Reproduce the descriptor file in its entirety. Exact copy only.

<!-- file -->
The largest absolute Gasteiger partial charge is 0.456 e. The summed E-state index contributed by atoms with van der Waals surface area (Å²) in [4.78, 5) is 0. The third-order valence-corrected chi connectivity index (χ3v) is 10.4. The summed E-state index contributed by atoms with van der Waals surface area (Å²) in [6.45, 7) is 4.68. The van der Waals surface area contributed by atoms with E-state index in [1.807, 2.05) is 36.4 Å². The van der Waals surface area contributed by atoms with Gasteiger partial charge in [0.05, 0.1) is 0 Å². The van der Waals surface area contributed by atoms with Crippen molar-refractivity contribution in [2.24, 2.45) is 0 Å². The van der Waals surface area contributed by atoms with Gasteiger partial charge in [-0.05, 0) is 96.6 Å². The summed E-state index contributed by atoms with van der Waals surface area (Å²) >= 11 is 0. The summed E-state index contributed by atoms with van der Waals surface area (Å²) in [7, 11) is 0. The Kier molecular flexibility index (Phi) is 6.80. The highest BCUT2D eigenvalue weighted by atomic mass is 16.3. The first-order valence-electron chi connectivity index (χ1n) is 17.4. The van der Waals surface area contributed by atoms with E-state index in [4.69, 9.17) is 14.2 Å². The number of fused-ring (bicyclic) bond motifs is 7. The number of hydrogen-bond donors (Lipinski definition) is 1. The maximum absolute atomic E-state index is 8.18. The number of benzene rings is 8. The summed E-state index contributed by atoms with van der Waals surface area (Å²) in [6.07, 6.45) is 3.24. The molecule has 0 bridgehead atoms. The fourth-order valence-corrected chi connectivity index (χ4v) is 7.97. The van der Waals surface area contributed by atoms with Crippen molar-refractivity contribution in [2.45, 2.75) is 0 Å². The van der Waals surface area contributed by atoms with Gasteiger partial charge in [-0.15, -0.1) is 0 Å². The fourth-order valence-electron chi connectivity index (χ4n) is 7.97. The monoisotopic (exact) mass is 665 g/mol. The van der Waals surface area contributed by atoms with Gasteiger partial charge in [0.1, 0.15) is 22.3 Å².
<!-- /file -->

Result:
The largest absolute Gasteiger partial charge is 0.456 e. The summed E-state index contributed by atoms with van der Waals surface area (Å²) in [4.78, 5) is 0. The third-order valence-corrected chi connectivity index (χ3v) is 10.4. The summed E-state index contributed by atoms with van der Waals surface area (Å²) in [6.45, 7) is 4.68. The van der Waals surface area contributed by atoms with E-state index in [1.807, 2.05) is 36.4 Å². The van der Waals surface area contributed by atoms with Gasteiger partial charge in [0.05, 0.1) is 0 Å². The van der Waals surface area contributed by atoms with Crippen molar-refractivity contribution in [2.24, 2.45) is 0 Å². The van der Waals surface area contributed by atoms with Gasteiger partial charge in [-0.05, 0) is 96.6 Å². The summed E-state index contributed by atoms with van der Waals surface area (Å²) >= 11 is 0. The summed E-state index contributed by atoms with van der Waals surface area (Å²) in [7, 11) is 0. The Kier molecular flexibility index (Phi) is 6.80. The highest BCUT2D eigenvalue weighted by atomic mass is 16.3. The first-order valence-electron chi connectivity index (χ1n) is 17.4. The van der Waals surface area contributed by atoms with E-state index in [4.69, 9.17) is 14.2 Å². The number of fused-ring (bicyclic) bond motifs is 7. The number of hydrogen-bond donors (Lipinski definition) is 1. The maximum absolute atomic E-state index is 8.18. The number of benzene rings is 8. The summed E-state index contributed by atoms with van der Waals surface area (Å²) in [6.07, 6.45) is 3.24. The molecule has 0 bridgehead atoms. The fourth-order valence-corrected chi connectivity index (χ4v) is 7.97. The van der Waals surface area contributed by atoms with Crippen molar-refractivity contribution in [2.45, 2.75) is 0 Å². The van der Waals surface area contributed by atoms with Gasteiger partial charge in [-0.15, -0.1) is 0 Å². The fourth-order valence-electron chi connectivity index (χ4n) is 7.97. The monoisotopic (exact) mass is 665 g/mol. The van der Waals surface area contributed by atoms with Gasteiger partial charge in [0.1, 0.15) is 22.3 Å².